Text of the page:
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In a lot of my writing and speaking over the last few years you have heard me talk about this concept of commitment and why having a workforce that is committed rather than compliant is a competitive advantage without regard to the industry that you occupy. When you make a statement like that you get questions, questions like:
These and others are very fair questions and I believe that some of the answers have been provided by information I have shared with you from Peppers and Rogers and BlessingWhite from their recent publications. I just came across some additional information from Allegiant, a consulting firm specializing in engagement, and the Rhoads-Whitlark study conducted by two engagement experts at Allegiances’ request.
In their study Professors Rhoads and Whitlark took the premise that there is a relationship between employee engagement and customer satisfaction and set out to statistically quantify it. They label this statistical relationship the spillover effect.
Many of you may recall the book, TheService-Profit Chain, published several years ago, about the relationship between demonstrated corporate values, employee satisfaction, and organizational profitability. Considered an engement "bible" by many it points out solutions for management that makes intuitive sense.
Rhoads and Whitlark argue however that “satisfaction” may not be the right index and they offer some pretty compelling points. The first argument they make is that satisfaction reveals past behavior, but it’s not necessarily indicative of the future.
A partially satisfied or even unsatisfied customer may continue doing business with you because of convenience or price; they do business with you, but they do not promote or advocate for you!
“Commitment is the act of being physically, psychologically, and emotionally impelled. It means that employees gladly give up other options.”Ken Matejka Why This Horse Won’t Drink, 1991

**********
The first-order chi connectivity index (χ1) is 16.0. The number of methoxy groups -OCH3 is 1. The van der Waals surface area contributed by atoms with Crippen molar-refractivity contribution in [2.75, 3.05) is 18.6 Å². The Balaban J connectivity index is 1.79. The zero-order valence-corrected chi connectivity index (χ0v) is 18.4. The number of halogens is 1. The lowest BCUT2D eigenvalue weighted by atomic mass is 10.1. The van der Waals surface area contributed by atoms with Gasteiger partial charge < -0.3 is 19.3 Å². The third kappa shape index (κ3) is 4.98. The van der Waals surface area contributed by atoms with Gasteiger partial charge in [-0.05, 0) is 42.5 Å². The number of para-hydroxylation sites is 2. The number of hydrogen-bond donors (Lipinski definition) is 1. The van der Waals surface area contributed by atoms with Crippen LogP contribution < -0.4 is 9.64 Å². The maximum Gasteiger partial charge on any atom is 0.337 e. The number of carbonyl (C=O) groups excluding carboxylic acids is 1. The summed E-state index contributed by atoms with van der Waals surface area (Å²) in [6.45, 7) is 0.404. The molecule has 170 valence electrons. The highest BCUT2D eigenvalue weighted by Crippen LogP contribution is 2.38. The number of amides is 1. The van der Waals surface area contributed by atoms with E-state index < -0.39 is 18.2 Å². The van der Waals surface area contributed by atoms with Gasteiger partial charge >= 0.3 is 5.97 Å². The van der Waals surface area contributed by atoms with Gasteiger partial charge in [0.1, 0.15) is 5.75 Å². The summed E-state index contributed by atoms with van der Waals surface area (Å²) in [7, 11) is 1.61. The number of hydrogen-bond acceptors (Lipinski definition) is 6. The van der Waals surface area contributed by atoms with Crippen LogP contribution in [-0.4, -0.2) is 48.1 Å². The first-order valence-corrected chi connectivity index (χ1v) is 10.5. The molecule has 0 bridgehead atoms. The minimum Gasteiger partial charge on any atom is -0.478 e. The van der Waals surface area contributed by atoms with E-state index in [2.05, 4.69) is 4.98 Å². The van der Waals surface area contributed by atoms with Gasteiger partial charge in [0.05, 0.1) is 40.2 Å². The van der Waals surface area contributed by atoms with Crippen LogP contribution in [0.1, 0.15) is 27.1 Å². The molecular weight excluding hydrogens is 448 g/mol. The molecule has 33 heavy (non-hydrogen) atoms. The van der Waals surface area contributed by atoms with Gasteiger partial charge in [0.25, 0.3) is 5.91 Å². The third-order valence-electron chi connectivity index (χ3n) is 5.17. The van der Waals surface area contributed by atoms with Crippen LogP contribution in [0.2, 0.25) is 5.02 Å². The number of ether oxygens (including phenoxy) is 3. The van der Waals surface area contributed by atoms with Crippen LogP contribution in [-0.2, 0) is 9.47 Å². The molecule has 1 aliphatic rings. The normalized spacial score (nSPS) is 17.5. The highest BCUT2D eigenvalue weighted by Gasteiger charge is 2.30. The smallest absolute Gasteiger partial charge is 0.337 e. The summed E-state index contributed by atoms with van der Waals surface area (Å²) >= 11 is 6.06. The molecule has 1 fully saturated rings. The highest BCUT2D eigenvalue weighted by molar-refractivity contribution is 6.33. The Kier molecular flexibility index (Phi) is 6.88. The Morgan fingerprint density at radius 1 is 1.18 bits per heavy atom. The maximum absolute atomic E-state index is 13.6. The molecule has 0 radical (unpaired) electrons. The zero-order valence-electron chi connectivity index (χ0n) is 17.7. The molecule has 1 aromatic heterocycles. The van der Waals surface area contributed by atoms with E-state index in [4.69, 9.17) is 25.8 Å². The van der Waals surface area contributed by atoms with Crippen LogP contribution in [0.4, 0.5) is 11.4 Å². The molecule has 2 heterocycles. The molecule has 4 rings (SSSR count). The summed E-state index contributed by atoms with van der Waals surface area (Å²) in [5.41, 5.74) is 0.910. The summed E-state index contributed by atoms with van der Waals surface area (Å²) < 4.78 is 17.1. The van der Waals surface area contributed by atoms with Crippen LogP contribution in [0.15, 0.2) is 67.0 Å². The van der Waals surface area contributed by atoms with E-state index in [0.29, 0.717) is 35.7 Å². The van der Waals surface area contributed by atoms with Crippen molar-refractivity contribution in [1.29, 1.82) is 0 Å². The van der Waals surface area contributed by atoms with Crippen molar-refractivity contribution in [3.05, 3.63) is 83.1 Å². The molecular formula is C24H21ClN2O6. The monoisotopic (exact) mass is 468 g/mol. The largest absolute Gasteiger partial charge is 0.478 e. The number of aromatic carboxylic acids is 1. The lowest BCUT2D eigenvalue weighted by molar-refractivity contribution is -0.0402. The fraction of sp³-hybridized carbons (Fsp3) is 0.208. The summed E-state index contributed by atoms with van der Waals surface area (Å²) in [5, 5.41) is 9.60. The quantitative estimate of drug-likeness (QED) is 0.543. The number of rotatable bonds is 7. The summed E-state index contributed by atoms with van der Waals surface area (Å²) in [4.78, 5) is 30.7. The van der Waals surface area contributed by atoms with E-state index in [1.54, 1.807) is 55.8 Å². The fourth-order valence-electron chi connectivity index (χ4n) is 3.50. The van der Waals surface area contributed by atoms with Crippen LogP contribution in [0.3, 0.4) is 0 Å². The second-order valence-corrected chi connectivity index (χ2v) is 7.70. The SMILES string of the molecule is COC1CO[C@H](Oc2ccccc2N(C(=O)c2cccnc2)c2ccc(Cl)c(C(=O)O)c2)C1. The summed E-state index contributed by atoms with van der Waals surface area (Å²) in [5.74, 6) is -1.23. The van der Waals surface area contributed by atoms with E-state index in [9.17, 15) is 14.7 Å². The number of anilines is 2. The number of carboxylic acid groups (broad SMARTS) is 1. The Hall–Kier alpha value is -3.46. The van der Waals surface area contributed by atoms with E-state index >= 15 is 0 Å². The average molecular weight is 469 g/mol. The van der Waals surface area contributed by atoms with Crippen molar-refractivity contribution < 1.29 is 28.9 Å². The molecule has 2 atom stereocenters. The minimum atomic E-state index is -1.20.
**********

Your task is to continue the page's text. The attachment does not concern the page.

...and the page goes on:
They next take on one of my old favorites: happiness, the concept that happy employees mean happy customers. They point out the employee may be “happy” because of the opportunity to interact socially with peers or other factors having little to do with the performance of the work. The things that make them “happy” may actually impede good customer service. Ever shopped in a store staffed by Millenials who were annoyed when you interrupted their conversation to make a purchase?
Their point is that engagement occurs when employees and customers develop a relationship with your organization based on a pattern of repeated positive experiences. The key here is the relationship to the work and the experience.
A human resources study conducted in Canada by international consulting firm Towers Perrin put actual numbers to it:
These engaged employees feel like they are meaningful partners in achieving the organizations goals.
Not surprisingly Rhoads and Whitlark recommend that organizations focus on hiring and retaining emotionally engaged employees. We will talk about how to do that a little later.
I recognize that some of you are saying this is nice, but how does this show up on my bottom line, so I thought I would share some of the studies’ conclusions before I talk about what promotes or impedes an engaged workforce.
“The key is the relationship to the work and the experience.”
These studies yielded some pretty positive impacts from demonstrated high engagement environments, impacts including:
An average total shareholder return of 24% with organizations with a population where 60% or more of employees describe themselves as highly engaged. Where high engagement is between 40 to 60% of the population the TSR drops to 9.1% and when it drops below 25% the average TSR is negative.
At Best Buy they were able to correlate a 0.1% increase in engagement on a five point scale to a $100,000 annual profit increase per store.
JC Penney found that stores in the top 25% engagement scores produced 36% higher per store operating revenues and 10% higher sales per square foot than their counterparts in the bottom 25%.
Customer engagement yielded similar results.
Executives agreed that high customer engagement includes factors like improved customer loyalty - 80%, increased revenue - 76%, and increased profit - 75%.
Independent research concluded that high customer engagement increased “wallet share” an average of 23%.
They saw similar patterns in gross margin, return on investment, and earnings per share.
While the benefits of either customer or employee engagement is impressive, the “perfect storm” yields even greater results. A 2005 study conducted by the Gallup organization and published in the Harvard Business Review showed financial performance twice as strong as one form of engagement alone.
When I began working on my management model, Compliance to Commitment™, almost 15 years ago I was passionately committed to the concept that you would never give better customer service then the internal customer service experienced by your staff. I am pleased to announce that in 2007 the Harvard Business Review validated my conclusions stating: